Letter: Compromise for affordable lodging
In response to the editorial in the July 11 edition of The Aspen Times, “Editorial: Base2 — something’s gotta give,” I disagree that Mark Hunt should just pull the project. We desperately need affordable lodging and we have it in front of us. Once again, we may kill a project that would otherwise benefit our community by putting too many exactions on it. I co-sponsored Referendum 1, but unlike some others’ thinking, I do not think that every variance is bad; the purpose of Referendum 1 is to allow the voters to decide what variances they think are best for the community. Though Hunt has been showing this project to the public extensively, it appears that he will have to do more of it. I hope that voters who haven’t already will really take the time to listen and learn before making any visceral decisions. If after hearing what is planned for this and other Hunt sites, voters do not think it is appropriate, they should vote their informed belief.
As to the project, no, there is nothing in writing about the affordable-room price, but the room size will limit what can be charged. If the price goes up too much, then people will go to lodges that are similarly priced but have much larger rooms. The room size cannot be changed without going to the council. Of course, it would be better to have something in writing on the price, and I hope that it will come out of this process. This project is larger than allowed under current zoning, but the absurd part is that the property could easily be rezoned, and the size would be allowed with no variance. So, it is form over substance to say that its size violates current zoning. It is not in the true downtown core, is 4 feet taller than Carl’s Pharmacy across the street and shorter than the Jerome. The location is perfect. I am concerned about the lack of on-site parking and its effect on the neighborhood as some guests probably will park there. I do not live in that area, so I do not want to speak for them, but, at some point, we have to be willing to compromise to get affordable lodging. Land and construction costs, plus the costs of design and approval, render projects so expensive in our town that affordable lodging is difficult to justify economically without some compromise.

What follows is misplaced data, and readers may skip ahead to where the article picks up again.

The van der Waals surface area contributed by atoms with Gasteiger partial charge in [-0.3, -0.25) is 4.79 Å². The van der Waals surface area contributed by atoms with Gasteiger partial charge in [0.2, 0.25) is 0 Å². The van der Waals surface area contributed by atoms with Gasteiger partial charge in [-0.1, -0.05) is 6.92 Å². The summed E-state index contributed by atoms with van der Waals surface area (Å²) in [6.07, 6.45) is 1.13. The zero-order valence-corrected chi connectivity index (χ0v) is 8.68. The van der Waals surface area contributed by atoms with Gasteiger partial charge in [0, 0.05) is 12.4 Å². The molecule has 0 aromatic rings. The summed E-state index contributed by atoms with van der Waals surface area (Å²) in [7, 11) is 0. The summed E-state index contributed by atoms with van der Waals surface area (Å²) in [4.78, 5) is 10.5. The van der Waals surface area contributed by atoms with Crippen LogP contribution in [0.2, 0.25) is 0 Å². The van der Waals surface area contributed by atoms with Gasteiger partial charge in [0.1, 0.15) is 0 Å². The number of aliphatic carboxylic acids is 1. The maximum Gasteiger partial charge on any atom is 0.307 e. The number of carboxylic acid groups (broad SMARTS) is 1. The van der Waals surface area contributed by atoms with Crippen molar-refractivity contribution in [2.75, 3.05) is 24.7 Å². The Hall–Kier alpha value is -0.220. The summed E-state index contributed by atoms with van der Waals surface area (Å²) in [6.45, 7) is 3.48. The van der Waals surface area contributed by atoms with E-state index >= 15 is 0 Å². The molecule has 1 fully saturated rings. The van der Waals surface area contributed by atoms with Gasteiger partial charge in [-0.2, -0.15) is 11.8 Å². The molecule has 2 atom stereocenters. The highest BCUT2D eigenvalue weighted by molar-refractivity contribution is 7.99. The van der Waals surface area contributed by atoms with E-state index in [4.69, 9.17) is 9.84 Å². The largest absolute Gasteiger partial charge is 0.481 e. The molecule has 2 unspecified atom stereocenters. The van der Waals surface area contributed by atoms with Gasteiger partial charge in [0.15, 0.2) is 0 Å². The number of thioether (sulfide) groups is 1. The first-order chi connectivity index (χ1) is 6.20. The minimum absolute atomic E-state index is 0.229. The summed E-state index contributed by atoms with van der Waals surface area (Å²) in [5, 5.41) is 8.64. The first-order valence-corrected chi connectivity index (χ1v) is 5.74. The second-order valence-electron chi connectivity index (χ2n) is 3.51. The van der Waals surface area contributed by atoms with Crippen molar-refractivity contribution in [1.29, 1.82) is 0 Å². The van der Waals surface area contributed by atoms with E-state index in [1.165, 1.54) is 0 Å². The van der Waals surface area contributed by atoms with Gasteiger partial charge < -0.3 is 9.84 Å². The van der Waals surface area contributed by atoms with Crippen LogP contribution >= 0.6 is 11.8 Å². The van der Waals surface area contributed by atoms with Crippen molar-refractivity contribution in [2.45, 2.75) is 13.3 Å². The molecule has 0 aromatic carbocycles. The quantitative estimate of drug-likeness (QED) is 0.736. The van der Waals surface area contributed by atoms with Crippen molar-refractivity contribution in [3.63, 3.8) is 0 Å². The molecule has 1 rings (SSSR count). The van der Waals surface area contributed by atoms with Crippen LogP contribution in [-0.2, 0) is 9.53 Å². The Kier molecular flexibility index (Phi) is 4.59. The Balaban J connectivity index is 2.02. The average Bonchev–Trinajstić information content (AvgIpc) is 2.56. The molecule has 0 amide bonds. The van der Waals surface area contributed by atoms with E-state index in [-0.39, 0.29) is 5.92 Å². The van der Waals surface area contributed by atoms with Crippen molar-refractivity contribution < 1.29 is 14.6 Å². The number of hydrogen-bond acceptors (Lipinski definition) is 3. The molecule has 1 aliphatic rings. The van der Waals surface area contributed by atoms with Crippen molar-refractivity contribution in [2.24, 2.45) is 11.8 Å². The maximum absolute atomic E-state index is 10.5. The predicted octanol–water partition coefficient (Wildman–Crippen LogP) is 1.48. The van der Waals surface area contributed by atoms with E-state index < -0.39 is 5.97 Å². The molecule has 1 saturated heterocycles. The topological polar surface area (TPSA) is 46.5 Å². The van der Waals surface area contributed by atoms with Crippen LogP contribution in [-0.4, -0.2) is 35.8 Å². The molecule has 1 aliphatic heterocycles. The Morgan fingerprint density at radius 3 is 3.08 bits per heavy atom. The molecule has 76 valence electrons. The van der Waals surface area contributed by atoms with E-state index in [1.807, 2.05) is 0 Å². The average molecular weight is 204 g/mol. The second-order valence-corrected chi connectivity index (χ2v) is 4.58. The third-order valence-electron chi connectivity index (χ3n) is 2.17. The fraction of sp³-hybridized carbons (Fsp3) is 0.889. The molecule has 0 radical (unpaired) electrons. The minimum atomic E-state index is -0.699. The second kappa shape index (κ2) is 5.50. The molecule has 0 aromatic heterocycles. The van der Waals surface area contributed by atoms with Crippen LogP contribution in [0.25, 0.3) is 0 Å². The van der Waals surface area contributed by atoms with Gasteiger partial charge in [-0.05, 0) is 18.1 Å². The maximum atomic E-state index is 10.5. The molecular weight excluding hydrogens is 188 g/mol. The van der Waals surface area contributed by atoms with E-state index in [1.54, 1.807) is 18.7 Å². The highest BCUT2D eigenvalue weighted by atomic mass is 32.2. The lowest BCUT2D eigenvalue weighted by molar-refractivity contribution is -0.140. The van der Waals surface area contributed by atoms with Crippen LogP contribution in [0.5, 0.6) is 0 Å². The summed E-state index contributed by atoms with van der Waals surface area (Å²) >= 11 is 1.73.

Aspen, we have a shot at a great affordable-lodging facility. Yes, it has issues, but we will need to compromise to get affordable lodging. It simply cannot be built in the incomplete compliance with our requirements given the economics of our town. It is up to the voters to decide on what we are willing to compromise. Please take a close look at this project. If I recall from my meeting with Mr. Hunt, the alternative is a 14-room lodge that meets code and has expensive rates. Do we need more of that?
J. Cavanaugh O’Leary
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In her column “The ‘L’ word” (Aspen Times, Jan. 16), Elizabeth Milias raises the existential question to which so many have claimed to either know or be the answer: What is a local?